Fashion over Fitness at Wimbledon

NEW PERSPECTIVES ON THE WOMEN’S GAME

Fashion Now Dominates Fitness at Wimbledon

London, July 6th, 2013 (SHK)

Great Britain’s new hope on the women’s side is Laura Robson, 19, who made it all the way to the Round of 16 this year.

After the lackluster women’s championship match today, the BBC interviewed Robson over Mint Juleps in her colorful garden.

BBC: Were you disappointed by today’s results in the women’s final?

Robson: Absolutely.  There was no color anywhere in the match.  The quality of play was about as drab as the women’s outfits.

BBC:  Why do you say that?

Robson: Look, everyone knows that the way to capture fans’ attention is to wear knickers of color under a white skirt.  This way you stay within the guidelines of Wimbledon’s all-white tradition.

BBC: Yes, but the All-England Club even made Roger Federer, who’s won Wimbledon seven times, replace his white shoes because they had orange soles.

Robson: Wasn’t that strange?  Following that logic, they should have made Serena Williams replace her orange hot pants.

BBC: Is there now a trend toward high-beams on the women’s side?  Nipples seem much more dominant this year.

Robson: So you noticed!  I changed undergarments this year and switched to Victoria’s Secret hot Take-Me-Now open top bra.  It’s had an amazing effect on my crosscourt forehand.

BBC: Yet some of your competitors have chosen other options.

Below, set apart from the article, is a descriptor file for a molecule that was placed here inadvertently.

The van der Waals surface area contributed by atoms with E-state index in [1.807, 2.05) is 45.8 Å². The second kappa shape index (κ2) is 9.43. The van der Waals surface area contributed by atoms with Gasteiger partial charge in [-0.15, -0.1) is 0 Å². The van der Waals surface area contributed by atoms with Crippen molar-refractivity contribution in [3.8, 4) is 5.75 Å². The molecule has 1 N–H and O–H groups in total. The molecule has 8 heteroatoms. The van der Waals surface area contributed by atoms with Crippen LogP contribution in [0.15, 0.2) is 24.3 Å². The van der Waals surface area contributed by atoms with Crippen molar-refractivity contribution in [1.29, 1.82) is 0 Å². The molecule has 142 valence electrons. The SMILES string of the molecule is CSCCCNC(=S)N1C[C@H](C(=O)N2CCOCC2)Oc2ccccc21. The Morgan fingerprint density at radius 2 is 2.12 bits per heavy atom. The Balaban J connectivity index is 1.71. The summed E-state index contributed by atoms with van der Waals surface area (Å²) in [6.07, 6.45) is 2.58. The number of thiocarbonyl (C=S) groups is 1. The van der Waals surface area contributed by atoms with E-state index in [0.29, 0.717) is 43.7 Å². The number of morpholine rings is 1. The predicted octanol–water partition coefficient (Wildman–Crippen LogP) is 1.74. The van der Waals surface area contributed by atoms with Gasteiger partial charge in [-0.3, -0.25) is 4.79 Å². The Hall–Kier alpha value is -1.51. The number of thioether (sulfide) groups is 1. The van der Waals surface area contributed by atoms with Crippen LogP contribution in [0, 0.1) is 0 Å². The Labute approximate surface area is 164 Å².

Robson: Maria Shriekapova is arguably the most traditional.  She prefers the bullet bra pointed bust, inspired by Christian Dior‘s “New Look.”

BBC: But she wears colorful bloomers too, and Wimbledon didn’t make her take them off.

Robson: That’s because she pioneered the Kenosha Klosed Krotch, which draws millions more viewers on TV.  Her favorite color is salmon.

BBC: Hasn’t the No-Show sport thong panty become popular among top-ranked players too?

Robson: I can’t speak for the others, but for me the Tasty Lips no-show crotchless sport-thong panty offers far more range of motion and hip-flexibility than any other.  It’s especially popular among Eastern European women with surnames ending in -ova.

BBC: I thought the thong had been banned by the WTA.

Robson: You’re referring to the notorious case of Ashley Harkleroad at the US Open about a decade ago.  She debuted a sports thong under her tennis skirt, so skimpy that when she served she revealed both butt cheeks.  The Open quickly put a stop to this — followed by the WTA — even though Miss Harkleroad singlehandedly achieved a 35% increase in Open attendance.  She became so popular she made the cover of Playboy magazine twice and was a rocket on the Internet.  You can still find her at http://images.google.com/images?hl=en&q=ashley+harkleroad&um=1&ie=UTF-8&ei=9KeqSs-PAYGxlAeJyfzLBg&sa=X&oi=image_result_group&ct=title&resnum=1.

BBC: Is there a preference among the lesbian players on tour?

Robson: Amelie Mauresmo used to wear Ralph Lauren’s Back Door Panty when she was active on Tour, but I believe today she prefers the Midnight Affair camisole.

BBC: Do these new fashion styles help tennis become more popular among young girls?

Robson: Are you kidding?  Look, the Racy Ruffle open-crotch panty is now number one, and right behind it is the Sweetie-Pie tease chemise.  That’s most popular among the 18-year-olds, so I’m sure we’ll see them under their skirts for the junior tournament at Wimbledon next year.

BBC: Can you tell us what you’ll be wearing next year?

Robson: Sure.  I’m planning to debut the Take-It-Apart body glove, which conforms to Wimbledon’s dress code, so stick around.

BBC: Think it’ll help?

Robson: It’ll catapult me into the final next year, no two ways about it!

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